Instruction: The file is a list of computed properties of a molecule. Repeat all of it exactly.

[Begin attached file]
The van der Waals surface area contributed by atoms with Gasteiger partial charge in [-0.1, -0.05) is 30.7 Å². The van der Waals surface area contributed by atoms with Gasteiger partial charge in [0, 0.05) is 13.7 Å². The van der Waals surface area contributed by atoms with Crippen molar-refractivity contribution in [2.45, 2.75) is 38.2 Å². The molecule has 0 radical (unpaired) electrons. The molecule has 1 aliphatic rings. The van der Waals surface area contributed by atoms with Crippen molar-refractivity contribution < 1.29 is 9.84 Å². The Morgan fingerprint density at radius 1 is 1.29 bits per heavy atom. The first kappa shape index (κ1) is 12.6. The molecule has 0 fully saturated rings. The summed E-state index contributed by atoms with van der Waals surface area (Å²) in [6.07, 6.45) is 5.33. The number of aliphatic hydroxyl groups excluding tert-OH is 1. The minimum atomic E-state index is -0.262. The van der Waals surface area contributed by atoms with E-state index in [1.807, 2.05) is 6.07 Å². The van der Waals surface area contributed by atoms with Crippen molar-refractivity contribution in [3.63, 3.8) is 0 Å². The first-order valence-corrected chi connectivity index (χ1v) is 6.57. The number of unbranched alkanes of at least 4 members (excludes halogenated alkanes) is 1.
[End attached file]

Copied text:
The van der Waals surface area contributed by atoms with Gasteiger partial charge in [-0.1, -0.05) is 30.7 Å². The van der Waals surface area contributed by atoms with Gasteiger partial charge in [0, 0.05) is 13.7 Å². The van der Waals surface area contributed by atoms with Crippen molar-refractivity contribution in [2.45, 2.75) is 38.2 Å². The molecule has 0 radical (unpaired) electrons. The molecule has 1 aliphatic rings. The van der Waals surface area contributed by atoms with Crippen molar-refractivity contribution < 1.29 is 9.84 Å². The Morgan fingerprint density at radius 1 is 1.29 bits per heavy atom. The first kappa shape index (κ1) is 12.6. The molecule has 0 fully saturated rings. The summed E-state index contributed by atoms with van der Waals surface area (Å²) in [6.07, 6.45) is 5.33. The number of aliphatic hydroxyl groups excluding tert-OH is 1. The minimum atomic E-state index is -0.262. The van der Waals surface area contributed by atoms with E-state index in [1.807, 2.05) is 6.07 Å². The van der Waals surface area contributed by atoms with Crippen molar-refractivity contribution in [3.63, 3.8) is 0 Å². The first-order valence-corrected chi connectivity index (χ1v) is 6.57. The number of unbranched alkanes of at least 4 members (excludes halogenated alkanes) is 1.